Moving With Pets: What Does It Take?

Moving With Pets: What Does It Take?

Moving with Pets? The safety of your pet is one of the most important things you have to consider when you’re moving. If you understand what it requires to move your pet and how to move it, the entire process will be easier than you’ve imagined from start to finish.

As you prepare for your move, consider the moving of your pet as part of your move and plan for it with just as much care as you would with your other stuff. The first step in preparing for your pet relocation is to ensure everything you need to move your pet is set before moving out. How to move your pet shouldn’t be the last item on your moving agenda rather it should be among the top on your list.

Here are key tips for a successful pet relocation:

Getting Set To Move Your Pet

Decide on transportation

you need to make up your mind about how to transport your pet. Decide if the pet will be flown, or travel in the same car with you. Regardless of how you intend to transport your pet, make the required plans for moving the pet not less than a month before your actual move.

Medical checkup

Moving with pets
Take your pet to a veterinarian for medical checkup and request for all necessary shots before moving. Photo by Austin @ Flickr / CC BY

don’t take unnecessary risk with your pet. Take your pet to a veterinarian for medical checkup. Inform the veterinarian about your intended move and ask for what your animal may need while in transit.

Also, you should ask the vet about the documents you need for moving your pet. Request for the pet’s medical record and ask if the vet can recommend a new vet for you anywhere around the new town or city you are moving to.

Check the destination state law

If you’re moving to a different state, find out the requirements of moving pets into the state. Each state has distinct laws for moving animals and domestic pets. You can find pets moving laws in state’s website. While some pet laws are applicable for all pets, other are specific. Lookout for the laws that are related to your pet

You can avoid been detained at the border by checking the required and applicable laws before you move. Your vet may provide you with all the necessary information you may need. But you need to keep checking the state’s law website for updates.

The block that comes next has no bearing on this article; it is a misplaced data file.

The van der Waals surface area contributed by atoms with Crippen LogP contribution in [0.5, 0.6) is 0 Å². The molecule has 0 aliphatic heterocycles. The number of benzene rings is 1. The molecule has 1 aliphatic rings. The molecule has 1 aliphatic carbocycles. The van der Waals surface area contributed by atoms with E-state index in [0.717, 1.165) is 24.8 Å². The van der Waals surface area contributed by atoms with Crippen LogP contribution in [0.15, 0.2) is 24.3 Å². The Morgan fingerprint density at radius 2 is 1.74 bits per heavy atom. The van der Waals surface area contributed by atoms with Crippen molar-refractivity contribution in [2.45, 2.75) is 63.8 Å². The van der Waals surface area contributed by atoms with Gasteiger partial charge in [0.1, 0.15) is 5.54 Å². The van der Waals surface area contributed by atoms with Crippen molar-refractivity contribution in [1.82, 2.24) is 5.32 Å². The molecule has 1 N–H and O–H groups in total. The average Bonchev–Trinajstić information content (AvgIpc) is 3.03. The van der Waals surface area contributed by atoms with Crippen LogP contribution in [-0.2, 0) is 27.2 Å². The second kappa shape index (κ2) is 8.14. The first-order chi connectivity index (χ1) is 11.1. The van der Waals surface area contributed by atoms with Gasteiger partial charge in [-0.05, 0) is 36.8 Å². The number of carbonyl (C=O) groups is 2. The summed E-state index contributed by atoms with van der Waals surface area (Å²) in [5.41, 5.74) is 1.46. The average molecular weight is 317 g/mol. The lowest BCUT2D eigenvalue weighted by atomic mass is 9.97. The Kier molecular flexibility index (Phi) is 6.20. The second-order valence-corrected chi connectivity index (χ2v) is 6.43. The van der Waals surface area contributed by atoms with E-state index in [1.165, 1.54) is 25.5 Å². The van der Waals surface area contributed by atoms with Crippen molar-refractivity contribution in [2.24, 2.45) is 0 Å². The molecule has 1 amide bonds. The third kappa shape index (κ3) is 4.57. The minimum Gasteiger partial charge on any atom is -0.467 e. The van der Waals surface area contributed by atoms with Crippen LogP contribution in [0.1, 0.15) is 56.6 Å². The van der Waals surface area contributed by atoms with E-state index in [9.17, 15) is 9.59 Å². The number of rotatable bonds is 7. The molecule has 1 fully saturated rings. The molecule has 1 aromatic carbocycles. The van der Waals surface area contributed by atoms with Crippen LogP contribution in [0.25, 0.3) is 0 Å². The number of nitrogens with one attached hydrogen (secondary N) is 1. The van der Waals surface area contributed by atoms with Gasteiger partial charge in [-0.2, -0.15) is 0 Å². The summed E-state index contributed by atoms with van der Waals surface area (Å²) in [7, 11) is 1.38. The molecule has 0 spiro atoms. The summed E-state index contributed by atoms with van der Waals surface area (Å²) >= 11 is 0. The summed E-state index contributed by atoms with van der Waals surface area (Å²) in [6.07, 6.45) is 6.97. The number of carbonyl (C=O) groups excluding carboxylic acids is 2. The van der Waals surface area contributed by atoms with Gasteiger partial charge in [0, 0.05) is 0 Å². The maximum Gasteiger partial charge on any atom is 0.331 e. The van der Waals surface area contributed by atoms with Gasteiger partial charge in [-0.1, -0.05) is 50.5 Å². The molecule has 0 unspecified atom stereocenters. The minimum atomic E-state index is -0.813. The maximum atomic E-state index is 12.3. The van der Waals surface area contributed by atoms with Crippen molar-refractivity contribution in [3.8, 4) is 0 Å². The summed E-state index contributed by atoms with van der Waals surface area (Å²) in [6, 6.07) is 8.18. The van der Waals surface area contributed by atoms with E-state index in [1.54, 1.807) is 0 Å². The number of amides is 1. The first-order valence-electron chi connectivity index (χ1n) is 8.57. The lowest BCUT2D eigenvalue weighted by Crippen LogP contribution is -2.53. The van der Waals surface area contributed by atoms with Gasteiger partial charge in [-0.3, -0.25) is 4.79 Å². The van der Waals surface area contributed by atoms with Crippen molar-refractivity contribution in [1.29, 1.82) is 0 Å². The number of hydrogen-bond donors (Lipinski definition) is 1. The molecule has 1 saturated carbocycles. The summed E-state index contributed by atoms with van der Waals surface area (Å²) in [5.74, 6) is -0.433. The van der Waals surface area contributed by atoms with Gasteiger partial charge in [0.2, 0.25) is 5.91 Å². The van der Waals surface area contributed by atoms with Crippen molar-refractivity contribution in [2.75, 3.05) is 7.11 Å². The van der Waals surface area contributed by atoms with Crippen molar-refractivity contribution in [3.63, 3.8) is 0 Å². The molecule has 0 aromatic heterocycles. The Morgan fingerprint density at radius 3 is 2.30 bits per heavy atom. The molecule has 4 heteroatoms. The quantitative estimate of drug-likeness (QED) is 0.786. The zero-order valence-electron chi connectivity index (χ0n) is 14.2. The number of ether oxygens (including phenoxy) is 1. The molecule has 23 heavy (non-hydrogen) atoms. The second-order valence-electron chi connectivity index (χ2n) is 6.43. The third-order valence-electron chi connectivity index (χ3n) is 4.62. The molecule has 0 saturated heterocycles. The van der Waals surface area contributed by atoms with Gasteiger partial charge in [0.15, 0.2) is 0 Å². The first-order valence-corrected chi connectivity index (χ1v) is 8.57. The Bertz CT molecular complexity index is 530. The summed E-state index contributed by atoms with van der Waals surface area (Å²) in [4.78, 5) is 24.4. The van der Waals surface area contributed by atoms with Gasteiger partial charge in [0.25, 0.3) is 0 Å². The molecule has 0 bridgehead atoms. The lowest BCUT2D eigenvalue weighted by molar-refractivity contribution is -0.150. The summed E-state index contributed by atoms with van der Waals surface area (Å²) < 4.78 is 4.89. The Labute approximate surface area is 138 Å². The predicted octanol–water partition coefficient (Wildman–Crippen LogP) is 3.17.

If you’re making the trip by road, bear in mind that most states often perform random searches. However, if you fly your pet, custom officers will check the pet when the plane touched down. Whatever means of transportation you opt for, ensure you have all the required documents intact and ready for presentation on request.

Required documents for moving with pets

The following are key documents you may need for moving your pet:

Health Certificate

if you’re moving across state lines, you are required by law to have an Interstate Health Certificate for your pet. The certificate is an indication that your pet is disease free and has taken all the required and necessary shots.

Horses and dogs must have Interstate Health Certificate before you can move them across states. While other pets such as hamsters, birds, cats and other small companions may not necessarily require an Interstate Health Certificate except it is stipulated in a state’s law. Do some research to find out what are actually required for your pet in a new state and talk to your vet about it.

Rabies tag

if your pet is a dog, you may need a rabies tag. A rabies tag is an indication that the dog has been inoculated against rabies. Ideally, your pet must be given a rabies shot every three years.

Find out from your vet about rabies tag and its requirement in the state you’re moving to. Also, do some personal research online. Depending on the state you’re moving to, cats may be required to have a rabies tag too.

According to the American Society for the Prevention of Cruelty to Animals  (ASPCA), it is impossible to determine how many stray dogs and cats live in the United States. Estimates for cats alone range up to 70 million. While owned cats and dogs generally live longer, healthier lives than strays. Do not make your pet a stray just because you are moving.